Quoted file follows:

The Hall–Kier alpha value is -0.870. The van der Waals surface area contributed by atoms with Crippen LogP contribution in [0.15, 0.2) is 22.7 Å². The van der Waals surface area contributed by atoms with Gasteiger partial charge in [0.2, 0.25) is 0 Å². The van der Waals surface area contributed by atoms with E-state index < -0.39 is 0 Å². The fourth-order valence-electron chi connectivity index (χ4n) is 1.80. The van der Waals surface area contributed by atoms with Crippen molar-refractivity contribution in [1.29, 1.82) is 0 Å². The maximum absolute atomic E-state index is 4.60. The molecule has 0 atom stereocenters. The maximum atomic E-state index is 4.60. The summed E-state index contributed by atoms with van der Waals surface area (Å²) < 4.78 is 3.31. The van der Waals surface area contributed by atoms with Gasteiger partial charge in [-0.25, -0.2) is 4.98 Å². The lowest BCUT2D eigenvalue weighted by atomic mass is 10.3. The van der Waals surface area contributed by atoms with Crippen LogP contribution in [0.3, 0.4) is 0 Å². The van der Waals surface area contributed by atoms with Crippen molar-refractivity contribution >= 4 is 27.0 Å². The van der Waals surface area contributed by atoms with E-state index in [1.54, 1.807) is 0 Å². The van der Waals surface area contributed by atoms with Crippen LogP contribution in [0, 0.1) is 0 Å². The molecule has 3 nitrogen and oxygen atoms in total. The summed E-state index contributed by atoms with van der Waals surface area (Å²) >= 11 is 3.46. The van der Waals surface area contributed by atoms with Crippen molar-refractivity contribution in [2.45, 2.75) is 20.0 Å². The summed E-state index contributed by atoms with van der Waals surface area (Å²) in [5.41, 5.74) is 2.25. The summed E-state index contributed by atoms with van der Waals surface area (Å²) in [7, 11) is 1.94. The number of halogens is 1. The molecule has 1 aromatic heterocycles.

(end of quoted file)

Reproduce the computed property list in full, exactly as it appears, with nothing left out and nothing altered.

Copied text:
The Hall–Kier alpha value is -0.870. The van der Waals surface area contributed by atoms with Crippen LogP contribution in [0.15, 0.2) is 22.7 Å². The van der Waals surface area contributed by atoms with Gasteiger partial charge in [0.2, 0.25) is 0 Å². The van der Waals surface area contributed by atoms with E-state index < -0.39 is 0 Å². The fourth-order valence-electron chi connectivity index (χ4n) is 1.80. The van der Waals surface area contributed by atoms with Crippen molar-refractivity contribution in [1.29, 1.82) is 0 Å². The maximum absolute atomic E-state index is 4.60. The molecule has 0 atom stereocenters. The maximum atomic E-state index is 4.60. The summed E-state index contributed by atoms with van der Waals surface area (Å²) < 4.78 is 3.31. The van der Waals surface area contributed by atoms with Gasteiger partial charge in [-0.25, -0.2) is 4.98 Å². The lowest BCUT2D eigenvalue weighted by atomic mass is 10.3. The van der Waals surface area contributed by atoms with Crippen LogP contribution in [0.3, 0.4) is 0 Å². The van der Waals surface area contributed by atoms with Crippen molar-refractivity contribution >= 4 is 27.0 Å². The van der Waals surface area contributed by atoms with E-state index in [1.54, 1.807) is 0 Å². The van der Waals surface area contributed by atoms with Crippen LogP contribution in [0, 0.1) is 0 Å². The molecule has 3 nitrogen and oxygen atoms in total. The summed E-state index contributed by atoms with van der Waals surface area (Å²) >= 11 is 3.46. The van der Waals surface area contributed by atoms with Crippen molar-refractivity contribution in [2.45, 2.75) is 20.0 Å². The summed E-state index contributed by atoms with van der Waals surface area (Å²) in [5.41, 5.74) is 2.25. The summed E-state index contributed by atoms with van der Waals surface area (Å²) in [7, 11) is 1.94. The number of halogens is 1. The molecule has 1 aromatic heterocycles.